L.B.Slobodkin (1935) has also proposed an algebra of population growth in which anmials are divided into different size and age categories. Animals in Slobodkin’s model either grow bigger, stay the same, or die. This is a significant deviation from Sinko and Streifer's model, since in their case animals are allowed to grow or shrink due to environmental factors.[17]

Verhulst Model

A very simple logistic model presented by P.F.Verhulst (1838) and L.Pearl and L.J.Reed (1938) can be derived from the Von Foerster model as well. Verhulst's model reads as follows:

{\frac  {{\mathrm  {d}}N(t)}{{\mathrm  {d}}t}}=r_{0}N(t)[1-{\frac  {N(t)}{K}}][18]

Where r_{0}=b-d is the intrinsic rate of increase, and K is the equilibrium population size. N(t) is the population size at time t. One can quickly infer from this model that population growth/decay is a function of density only. In the process of showing that Verhulst's model is a special case of Von Foerster's model, Sinko and Streifer also show that Verhulst's model assumes animals of all ages die at the same rate, and that birth rate is independent of animal density.[19]

References

  1. J.Sinko and W.Streifer, Ecology, Vol. 48, No. 6 (Nov. 1967), pp. 910-918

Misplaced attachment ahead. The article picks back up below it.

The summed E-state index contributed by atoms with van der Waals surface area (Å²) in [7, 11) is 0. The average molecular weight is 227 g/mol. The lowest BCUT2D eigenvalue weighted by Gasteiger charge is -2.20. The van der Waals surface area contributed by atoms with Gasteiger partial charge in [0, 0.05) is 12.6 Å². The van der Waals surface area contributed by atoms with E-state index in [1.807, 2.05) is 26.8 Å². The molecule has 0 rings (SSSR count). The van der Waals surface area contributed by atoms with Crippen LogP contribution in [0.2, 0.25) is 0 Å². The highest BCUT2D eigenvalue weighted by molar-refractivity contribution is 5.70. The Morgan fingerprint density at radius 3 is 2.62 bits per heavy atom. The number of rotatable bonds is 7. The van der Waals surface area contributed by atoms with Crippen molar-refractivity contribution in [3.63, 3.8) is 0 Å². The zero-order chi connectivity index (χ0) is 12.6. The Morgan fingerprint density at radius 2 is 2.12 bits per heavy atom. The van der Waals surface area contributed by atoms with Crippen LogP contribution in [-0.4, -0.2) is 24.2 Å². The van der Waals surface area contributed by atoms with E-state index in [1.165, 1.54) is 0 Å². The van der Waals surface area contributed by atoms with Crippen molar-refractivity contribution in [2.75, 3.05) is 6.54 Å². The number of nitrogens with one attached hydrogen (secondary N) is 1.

2. J.Sinko and W.Streifer, Ecology, Vol. 48, No. 6 (Nov. 1967), pp. 910-918
  3. J.Sinko and W.Streifer, Ecology, Vol. 48, No. 6 (Nov. 1967), pp. 910-918
  4. J.Sinko and W.Streifer, Ecology, Vol. 48, No. 6 (Nov. 1967), pp. 910-918
  5. J.Sinko and W.Streifer, Ecology, Vol. 48, No. 6 (Nov. 1967), pp. 910-918
  6. J.Sinko and W.Streifer, Ecology, Vol. 48, No. 6 (Nov. 1967), pp. 910-918
  7. J.Sinko and W.Streifer, Ecology, Vol. 48, No. 6 (Nov. 1967), pp. 910-918
  8. J.Sinko and W.Streifer, Ecology, Vol. 48, No. 6 (Nov. 1967), pp. 910-918
  9. J.Sinko and W.Streifer, Ecology, Vol. 48, No. 6 (Nov. 1967), pp. 910-918
  10. J.Sinko and W.Streifer, Ecology, Vol. 48, No. 6 (Nov. 1967), pp. 910-918
  11. J.Sinko and W.Streifer, Ecology, Vol. 48, No. 6 (Nov. 1967), pp. 910-918
  12. J.Sinko and W.Streifer, Ecology, Vol. 48, No. 6 (Nov. 1967), pp. 910-918
  13. J.Sinko and W.Streifer, Ecology, Vol. 48, No. 6 (Nov. 1967), pp. 910-918
  14. J.Sinko and W.Streifer, Ecology, Vol. 48, No. 6 (Nov. 1967), pp. 910-918
  15. J.Sinko and W.Streifer, Ecology, Vol. 48, No. 6 (Nov. 1967), pp. 910-918
  16. J.Sinko and W.Streifer, Ecology, Vol. 48, No. 6 (Nov. 1967), pp. 910-918
  17. J.Sinko and W.Streifer, Ecology, Vol. 48, No. 6 (Nov. 1967), pp. 910-918
  18. J.Sinko and W.Streifer, Ecology, Vol. 48, No. 6 (Nov. 1967), pp. 910-918
  19. J.Sinko and W.Streifer, Ecology, Vol. 48, No. 6 (Nov. 1967), pp. 910-918